Rising Material Costs in the Printing Industry
Mr. Print Buyer’s Blog (06/11)
Today my print supplier informed me that I was receiving a price increase because they, the print supplier, had received multiple raw material price increases and was left with
no choice but to pass some of those increases along in their pricing to me. It was presented to me that they, the print supplier, had been holding off passing on price
increases for some time because they did not wish to jeopardize the profitable relationship our companies had been enjoying for years. I responded to them, my print supplier,
that I would take the announcement under advisement.
I was convinced that the alleged honest delivery of the bad news was a bunch of hooey and decided to do some ‘googling’ in order to go back to them, my print supplier
, and inform them that I had found no evidence of increasing raw material costs in the printing industry. Then I would unceremoniously kick them to the curb for yanking my chain.
All I ended up doing was eating some crow1. The cost of so much that goes into the production of printed product
was increasing worldwide; inks, papers, synthetics, printing plates, energy and transportation! If I had to sum up the major factors driving up these costs it would be two
things: the rise in crude oil prices and a shift in the supply and demand for the chemicals used to produce the printing industry’s various raw materials.
OK, so I wasn’t surprised to learn that rising crude pricing was an issue, but I just figured that might affect transportation and freight charges. In fact it has a
dramatic affect on synthetic materials as it is often itself a raw material in those products.
Without presenting an economics dissertation on supply and demand, suffice it say that there has been a perfect storm of global influences that have driven up the prices
of chemical-based raw materials (presented in no particular order):
So I sat down with my print supplier to discuss options that might mitigate the impact of the price increases. We went over factors that could affect my pricing such as
product design, alternate materials as well as changes in ordering quantities and patterns. While I wasn’t pleased to receive the pricing news from my print supplier, I
was pleased with the experience of working with my print partner to lessen the impact on my business.
- A de-stocking of raw materials since the global economic downturn in 2008;
- Inventories were too high and reduced over the ensuing years;
- As global demand begins to rebound, notably in Asia, the supply chain is not able to keep pace;
- Chemical industry consolidation has resulted in limited global capacity to produce products in the face of increasing demand;
- Unplanned supply chain interruptions and shutdowns due to natural disasters such as the earthquake and tsunami in Japan and events in the South-Central United States.
1per Wikipedia, “meaning humiliation by admitting wrongness or having been proved wrong after taking a strong
Grafika Toys for Tots Campaign 2010
Once again Grafika and its employees came through in collecting toys for the Marine's Toys for Tots campaign. Despite lean times for everyone, our employees dug deep to send some
Christmas cheer to those good boys and girls who deserved to have the spaces under their Christmas trees filled. Once again the Sales Team matched the efforts of the rest of the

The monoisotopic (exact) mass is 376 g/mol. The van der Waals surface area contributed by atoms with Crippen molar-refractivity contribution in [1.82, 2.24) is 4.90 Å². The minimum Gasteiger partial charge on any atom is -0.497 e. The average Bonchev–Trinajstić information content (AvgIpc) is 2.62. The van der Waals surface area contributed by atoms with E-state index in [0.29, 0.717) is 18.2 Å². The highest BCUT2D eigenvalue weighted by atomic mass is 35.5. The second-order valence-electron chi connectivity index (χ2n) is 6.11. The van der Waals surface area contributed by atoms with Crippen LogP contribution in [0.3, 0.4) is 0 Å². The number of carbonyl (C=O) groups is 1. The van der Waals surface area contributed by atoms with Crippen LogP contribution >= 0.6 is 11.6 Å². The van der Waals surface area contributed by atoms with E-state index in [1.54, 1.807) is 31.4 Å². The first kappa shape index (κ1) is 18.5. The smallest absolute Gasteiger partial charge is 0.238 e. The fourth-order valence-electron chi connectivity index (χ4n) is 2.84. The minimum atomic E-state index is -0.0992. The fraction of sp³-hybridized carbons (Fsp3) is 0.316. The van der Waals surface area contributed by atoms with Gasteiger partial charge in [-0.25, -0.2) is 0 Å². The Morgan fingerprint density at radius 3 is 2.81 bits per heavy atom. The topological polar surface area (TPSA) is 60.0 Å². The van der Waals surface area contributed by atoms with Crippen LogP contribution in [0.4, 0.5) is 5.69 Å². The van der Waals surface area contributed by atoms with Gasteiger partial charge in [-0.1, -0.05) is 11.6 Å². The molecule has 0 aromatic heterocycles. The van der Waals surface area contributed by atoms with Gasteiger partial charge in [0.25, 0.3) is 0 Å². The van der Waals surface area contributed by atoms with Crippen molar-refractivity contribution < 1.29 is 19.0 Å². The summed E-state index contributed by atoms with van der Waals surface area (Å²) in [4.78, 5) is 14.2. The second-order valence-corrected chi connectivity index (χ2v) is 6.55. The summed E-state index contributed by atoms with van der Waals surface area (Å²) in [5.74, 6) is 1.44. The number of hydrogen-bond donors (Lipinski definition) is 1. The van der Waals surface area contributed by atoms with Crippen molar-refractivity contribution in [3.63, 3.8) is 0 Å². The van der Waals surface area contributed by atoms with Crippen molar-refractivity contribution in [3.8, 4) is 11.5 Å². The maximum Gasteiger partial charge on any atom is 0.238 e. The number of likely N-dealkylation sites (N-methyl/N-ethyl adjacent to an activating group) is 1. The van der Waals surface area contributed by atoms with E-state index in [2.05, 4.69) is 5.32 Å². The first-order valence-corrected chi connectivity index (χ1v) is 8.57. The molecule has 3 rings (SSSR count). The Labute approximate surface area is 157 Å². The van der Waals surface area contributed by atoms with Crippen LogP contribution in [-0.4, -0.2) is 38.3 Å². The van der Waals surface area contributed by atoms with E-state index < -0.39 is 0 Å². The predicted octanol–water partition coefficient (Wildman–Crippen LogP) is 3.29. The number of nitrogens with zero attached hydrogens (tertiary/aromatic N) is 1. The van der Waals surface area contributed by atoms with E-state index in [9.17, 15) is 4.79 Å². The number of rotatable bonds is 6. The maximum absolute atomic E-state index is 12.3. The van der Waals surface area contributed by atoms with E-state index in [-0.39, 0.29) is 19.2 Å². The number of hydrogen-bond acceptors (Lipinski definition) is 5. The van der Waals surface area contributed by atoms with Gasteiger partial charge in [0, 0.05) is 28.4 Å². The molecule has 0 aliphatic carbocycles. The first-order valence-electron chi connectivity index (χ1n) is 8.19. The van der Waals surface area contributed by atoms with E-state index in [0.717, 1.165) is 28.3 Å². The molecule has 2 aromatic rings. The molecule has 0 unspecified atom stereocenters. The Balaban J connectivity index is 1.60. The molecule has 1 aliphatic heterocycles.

company in order to spread even more goodwill. Great job everyone!
(L-R) an awesome Marine, Bob Spengler (VP), toys!, another awesome
Marine, Bernie Elzer, III (President)
Innovation During Tough Times
When Cheech and Chong made the movie “Things Are Tough All Over” in the 80’s, I don’t think they were making a social commentary on today’s economic and business climate. The
muse1 and moral of that film gem is, of course, a discussion for another forum. This article is about innovating when
things are tough all over and what that means to us at Grafika.
Muse (for innovation)
Muse: the goddess or the power regarded as inspiring a poet, artist, thinker, or the like2. At Grafika, we
pride ourselves on being a little bit of all of those; except for a goddess. We used the slow economy and creative ideas of our customers as our muse for innovating and developing new
printing techniques and products as a means to bring new and interesting products to market. Through the development of synergistic and trusting relationships with our customers
we have been able to help them, and us, to introduce products to their markets that do not yet exist. The interplay of creative and driven-to-succeed entities led us down the path
of discovering new product/sales opportunities and new production techniques to the benefit of all involved3.
OK, enough of the flowery talk, we are all in business. And a business exists to make money. “Necessity, who is the mother of invention”
4 is also a powerful muse. When our normal revenue streams slow we need to find ways to replace those lost or stagnant sales.
Moral (of innovation)
There is opportunity in almost any down market and success can be realized by those who look for, identify and exploit those opportunities. Innovative thinking and products are ways
to create or find new business and sales when times are tough.
While we cannot discuss the particular details of these new products recently developed and coming to market (because they’re just too exciting for most people to handle), they
are illustrations of the collaborative and innovative service we provide to our customers and that which keeps us excited and inspired to be part of the continually evolving
1 really good rock band (http://muse.mu/)
3 maybe even the world, but that’s for posterity to decide
4 Plato, The Republic (always wanted to quote him)